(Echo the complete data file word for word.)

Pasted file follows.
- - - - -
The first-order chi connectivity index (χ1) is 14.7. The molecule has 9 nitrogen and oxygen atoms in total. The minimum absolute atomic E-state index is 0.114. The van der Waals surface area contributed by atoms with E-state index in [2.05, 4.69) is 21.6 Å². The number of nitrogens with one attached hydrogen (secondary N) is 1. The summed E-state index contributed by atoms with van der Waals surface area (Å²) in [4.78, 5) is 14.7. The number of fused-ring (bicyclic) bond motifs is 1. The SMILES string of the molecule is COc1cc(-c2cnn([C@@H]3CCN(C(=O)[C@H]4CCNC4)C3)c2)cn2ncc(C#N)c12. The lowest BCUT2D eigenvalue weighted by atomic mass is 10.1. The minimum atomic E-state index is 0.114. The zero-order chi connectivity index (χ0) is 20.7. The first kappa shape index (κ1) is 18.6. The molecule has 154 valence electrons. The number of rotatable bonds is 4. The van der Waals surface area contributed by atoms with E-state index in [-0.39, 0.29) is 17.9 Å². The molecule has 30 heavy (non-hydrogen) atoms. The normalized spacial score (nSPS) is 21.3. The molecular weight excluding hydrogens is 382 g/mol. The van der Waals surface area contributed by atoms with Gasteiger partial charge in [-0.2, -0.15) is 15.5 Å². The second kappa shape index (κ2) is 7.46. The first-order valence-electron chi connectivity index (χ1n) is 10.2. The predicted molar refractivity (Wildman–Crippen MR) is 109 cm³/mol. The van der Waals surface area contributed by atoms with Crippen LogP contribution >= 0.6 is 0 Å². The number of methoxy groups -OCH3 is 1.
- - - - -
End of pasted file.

The first-order chi connectivity index (χ1) is 14.7. The molecule has 9 nitrogen and oxygen atoms in total. The minimum absolute atomic E-state index is 0.114. The van der Waals surface area contributed by atoms with E-state index in [2.05, 4.69) is 21.6 Å². The number of nitrogens with one attached hydrogen (secondary N) is 1. The summed E-state index contributed by atoms with van der Waals surface area (Å²) in [4.78, 5) is 14.7. The number of fused-ring (bicyclic) bond motifs is 1. The SMILES string of the molecule is COc1cc(-c2cnn([C@@H]3CCN(C(=O)[C@H]4CCNC4)C3)c2)cn2ncc(C#N)c12. The lowest BCUT2D eigenvalue weighted by atomic mass is 10.1. The minimum atomic E-state index is 0.114. The zero-order chi connectivity index (χ0) is 20.7. The first kappa shape index (κ1) is 18.6. The molecule has 154 valence electrons. The number of rotatable bonds is 4. The van der Waals surface area contributed by atoms with E-state index in [-0.39, 0.29) is 17.9 Å². The molecule has 30 heavy (non-hydrogen) atoms. The normalized spacial score (nSPS) is 21.3. The molecular weight excluding hydrogens is 382 g/mol. The van der Waals surface area contributed by atoms with Gasteiger partial charge in [-0.2, -0.15) is 15.5 Å². The second kappa shape index (κ2) is 7.46. The first-order valence-electron chi connectivity index (χ1n) is 10.2. The predicted molar refractivity (Wildman–Crippen MR) is 109 cm³/mol. The van der Waals surface area contributed by atoms with Crippen LogP contribution >= 0.6 is 0 Å². The number of methoxy groups -OCH3 is 1.